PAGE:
Rated R: Graphic Violence, Language, Full Male Nudity, drug use and violence-against-animals.
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Unique Urban Wolf Film.
AaronCapenBanner4 September 2013
Albert Finney stars as a New York city cop who, while investigating a series of brutal murders that look like the work of a wolf pack, comes to discover that it may be supernatural in origin, something he has a hard time accepting...

Albert Finney was a strange choice to play the detective, but then again, this is a strange film! Some effective direction(though director Michael Wadleigh had it taken away from him by the studio) and a thoughtful script about an urban landscape invaded by nature, but becomes too violent and silly(the climax especially) marring a potentially effective horror/police thriller. Sometimes interesting, but mostly muddled.
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"Animals? They may be gods."
Wuchakk11 October 2011
"Wolfen" was adapted from Whitley Strieber's novel by director Michael Wadleigh, who directed the noteworthy "Woodstock: 3 Days of Peace and Music. "Wolfen" is the oddity of the three big werewolf films of 1981, which also includes "The Howling" and "An American Werewolf in London." Most people seem uncertain how to critique it because it wasn't what they were expecting. Is it even a werewolf film at all? Hence, the mixed reviews.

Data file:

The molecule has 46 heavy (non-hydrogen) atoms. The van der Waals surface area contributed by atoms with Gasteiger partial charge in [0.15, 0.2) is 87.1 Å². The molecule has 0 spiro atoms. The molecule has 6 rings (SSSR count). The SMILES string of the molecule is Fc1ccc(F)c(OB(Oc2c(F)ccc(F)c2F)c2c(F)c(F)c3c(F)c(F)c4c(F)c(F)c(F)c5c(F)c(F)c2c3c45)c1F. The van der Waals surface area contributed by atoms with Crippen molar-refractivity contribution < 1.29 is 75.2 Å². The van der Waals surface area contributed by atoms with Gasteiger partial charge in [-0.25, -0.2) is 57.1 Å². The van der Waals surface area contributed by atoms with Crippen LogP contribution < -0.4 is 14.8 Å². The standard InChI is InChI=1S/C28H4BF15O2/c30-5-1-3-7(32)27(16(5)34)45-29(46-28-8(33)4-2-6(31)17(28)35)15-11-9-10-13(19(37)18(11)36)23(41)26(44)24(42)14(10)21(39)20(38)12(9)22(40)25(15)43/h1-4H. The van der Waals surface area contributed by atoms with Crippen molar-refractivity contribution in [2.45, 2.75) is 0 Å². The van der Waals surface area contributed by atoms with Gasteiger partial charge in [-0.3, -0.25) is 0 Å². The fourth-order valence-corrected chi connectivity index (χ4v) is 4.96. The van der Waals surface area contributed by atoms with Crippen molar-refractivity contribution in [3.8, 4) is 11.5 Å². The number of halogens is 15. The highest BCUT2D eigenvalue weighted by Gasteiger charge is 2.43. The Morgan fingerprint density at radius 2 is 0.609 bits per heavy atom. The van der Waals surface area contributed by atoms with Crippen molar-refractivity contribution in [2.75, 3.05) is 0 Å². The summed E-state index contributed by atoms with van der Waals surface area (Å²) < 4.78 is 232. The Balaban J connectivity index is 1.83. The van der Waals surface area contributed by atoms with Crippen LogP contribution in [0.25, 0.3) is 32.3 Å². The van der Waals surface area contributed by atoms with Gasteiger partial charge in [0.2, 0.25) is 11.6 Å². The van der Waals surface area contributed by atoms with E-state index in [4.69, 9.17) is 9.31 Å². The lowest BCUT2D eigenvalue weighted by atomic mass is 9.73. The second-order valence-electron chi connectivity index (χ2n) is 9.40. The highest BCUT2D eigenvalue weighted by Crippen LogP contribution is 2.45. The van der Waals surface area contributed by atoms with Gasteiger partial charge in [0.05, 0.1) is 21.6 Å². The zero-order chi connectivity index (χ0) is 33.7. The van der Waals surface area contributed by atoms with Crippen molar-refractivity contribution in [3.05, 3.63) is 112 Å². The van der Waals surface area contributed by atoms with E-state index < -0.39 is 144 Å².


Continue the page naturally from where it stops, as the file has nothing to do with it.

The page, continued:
The first 90 minutes of "Wolfen" play like a "Dirty Harry" yarn in New York City, albeit without the action, with Albert Finney as the weary detective. The murders mount up and the evidence seems to point to... well, I can't give it away.

Although "Wolfen" is a horror film it fits within the nature-runs-amok sub-genre more so than the werewolf category.

WHAT DOESN'T WORK: The first hour & a half has a lazy pace. Needless to say, people who have ADHD won't like "Wolfen."

WHAT WORKS: Despite the sluggishness, the film definitely has a lot of mood, a memorable score, a serious and realistic vibe, good acting, excellent New York locations (especially the condemned slum areas) and Class A cinematography to warrant one's respect, particularly the many creature point-of-view shots that "Predator" later ripped-off.

Regardless of all these good aspects, the film would have failed if there was no pay-off to the mounting mystery. Yet there's a powerful pay-off indeed: At the 90 minute mark Dewey Wilson (Finney), half-dazed after the death of his buddy, lumbers into a Native American bar where they explain to him the mystery of the wolfen. To me, this 5 minute scene is one of the most captivating, surreal and potent scenes in all of cinema; everything works -- the music, dialogue, acting & casting. The sequence could have easily failed if everything wasn't just perfect, but it is. And, speaking of the Indians, Edward James Olmos is outstanding as the mysterious Native, who may or may not possess shape-shifting abilities.

The film wisely takes the "Jaws" route and doesn't reveal who or what the "Wolfen" are until the final half hour. Some have complained about the appearance of the wolfen, but I feel the fimmakers were quite successful; they look pretty scary to me and I wouldn't want to run into them on a dark lit street, or even in broad daylight for that matter. Seriously, the film-makers did the best they could in the pre-CGI era when the film was made. Another thing to think about is the beauty of the wolfen shown clearly at the end. They're not monsters at all. They are, in fact, magnificent. Kudos to Michael Wadleigh for eschewing monster movie clichés and going for something original.